Houston, Las Vegas and New Orleans, among several cities, [have] effectively ending overall veteran homelessness, meaning they have identified all homeless veterans, not just the chronic cases, and placed them in homes.

Why has this happened? Because:

The city’s efforts are part of a broader federal initiative, started under President Obama and aimed at ending veteran homelessness in the United States. The federal housing agency, working in partnership with the Department of Veterans Affairs, has now distributed 79,000 rental assistance vouchers to veterans across the country dating to 2008.

Three cheers for both the hard work being done at both the national and local levels.  I hope the program serves as a model to tackle homelessness writ large — but I have no problem with selecting veterans as the first to demonstrate that the world’s last superpower does not in fact have to house its people in cardboard boxes.

But I do want to point out what’s obvious in this crowd, and should be so in the wide world:  this is what respect — and more, support — for those who serve our military looks like.  The next time your wingnut acquaintance spouts about the Muslim Kenyan Usurpers disregard for the armed services, point this out to her or him — and ask him which GOPster has made this a priority.

Happy new year all.  Going to be an interesting ride in this year of our [insert pasta shape here] 2016

Image:  Ladislav Medňanský, Reclining Soldier, c. 1916.



Public option and provider reimbursement nudges

On Twitter, there is a long and productive discussion about provider pricing and the recent study on commercial payer rate variations.  Part of the discussion went back to this Washington Post article on price suppression from October 2010.

 

The administration decided not to seek lower drug rates for Medicare, and it didn’t press for a “public option,” a government-run insurance plan that people under 65 could buy into. While supporters of the public option sold it as a way to compete with insurers, the real target was hospitals and doctors. A public option would have created a nationwide purchaser of health care that could have exerted leverage on providers to cut prices. This would have lowered the law’s costs by reducing the subsidies needed to make insurance affordable….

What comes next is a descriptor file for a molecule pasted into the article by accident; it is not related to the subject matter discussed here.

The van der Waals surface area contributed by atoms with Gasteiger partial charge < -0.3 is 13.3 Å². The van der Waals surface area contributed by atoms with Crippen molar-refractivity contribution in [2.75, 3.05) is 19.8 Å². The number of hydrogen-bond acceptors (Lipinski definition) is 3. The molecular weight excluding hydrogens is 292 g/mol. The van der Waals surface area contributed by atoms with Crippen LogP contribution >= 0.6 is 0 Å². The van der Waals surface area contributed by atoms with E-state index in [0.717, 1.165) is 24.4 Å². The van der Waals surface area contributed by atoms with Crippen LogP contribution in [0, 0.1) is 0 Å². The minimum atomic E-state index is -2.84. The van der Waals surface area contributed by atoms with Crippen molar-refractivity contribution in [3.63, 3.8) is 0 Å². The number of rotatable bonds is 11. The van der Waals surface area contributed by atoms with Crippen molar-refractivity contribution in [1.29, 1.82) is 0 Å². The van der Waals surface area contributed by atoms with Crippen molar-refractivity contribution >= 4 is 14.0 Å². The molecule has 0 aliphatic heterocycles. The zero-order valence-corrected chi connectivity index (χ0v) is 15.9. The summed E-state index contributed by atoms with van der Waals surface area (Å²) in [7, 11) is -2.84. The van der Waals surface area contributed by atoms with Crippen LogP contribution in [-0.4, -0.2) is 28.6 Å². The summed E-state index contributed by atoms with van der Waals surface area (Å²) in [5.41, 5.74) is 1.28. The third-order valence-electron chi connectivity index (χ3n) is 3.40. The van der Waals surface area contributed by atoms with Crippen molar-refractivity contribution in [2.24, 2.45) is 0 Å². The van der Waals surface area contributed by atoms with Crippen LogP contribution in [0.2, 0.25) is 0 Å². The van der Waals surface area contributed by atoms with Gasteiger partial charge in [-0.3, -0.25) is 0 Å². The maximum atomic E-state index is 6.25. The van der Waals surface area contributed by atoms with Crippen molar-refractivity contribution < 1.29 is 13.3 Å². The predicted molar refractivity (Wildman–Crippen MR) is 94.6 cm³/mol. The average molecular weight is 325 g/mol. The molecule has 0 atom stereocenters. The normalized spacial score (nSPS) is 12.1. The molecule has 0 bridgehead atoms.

“The public hates the insurance industry and trusts doctors and hospitals,” said Richard Kirsch, head of the liberal coalition Health Care for America Now. “But what killed the public option was the hospitals, not the insurance industry.”

The public option would have been a marginal pressure to reduce prices.  There were several flavors on how providers would be paid in a  public option.  The two most common were Medicare plus X where X was some percentage between 5% and 15%, and negotiated rates.

Under Medicare plus 5% or Medicare plus 15%, the public option would be a non-differentiated product in competitive insurance markets and a narrow network product in non-competitive markets. Mayhew Insurance is in a competitive market region for the Exchanges.  The lowest priced Silver plans offered by all of the insurers in this region are narrow network HMOs where the providers get paid Medicare rates plus 5% to Medicare plus 10%.  The public option would be just another plan that is in the cluster for the 2nd Silver subsidy point.  If the network is a broad network like the rest of Medicare, the public option would probably be overpriced compared to similar products because the public option network would include a lot more high cost providers than the targeted narrow networks.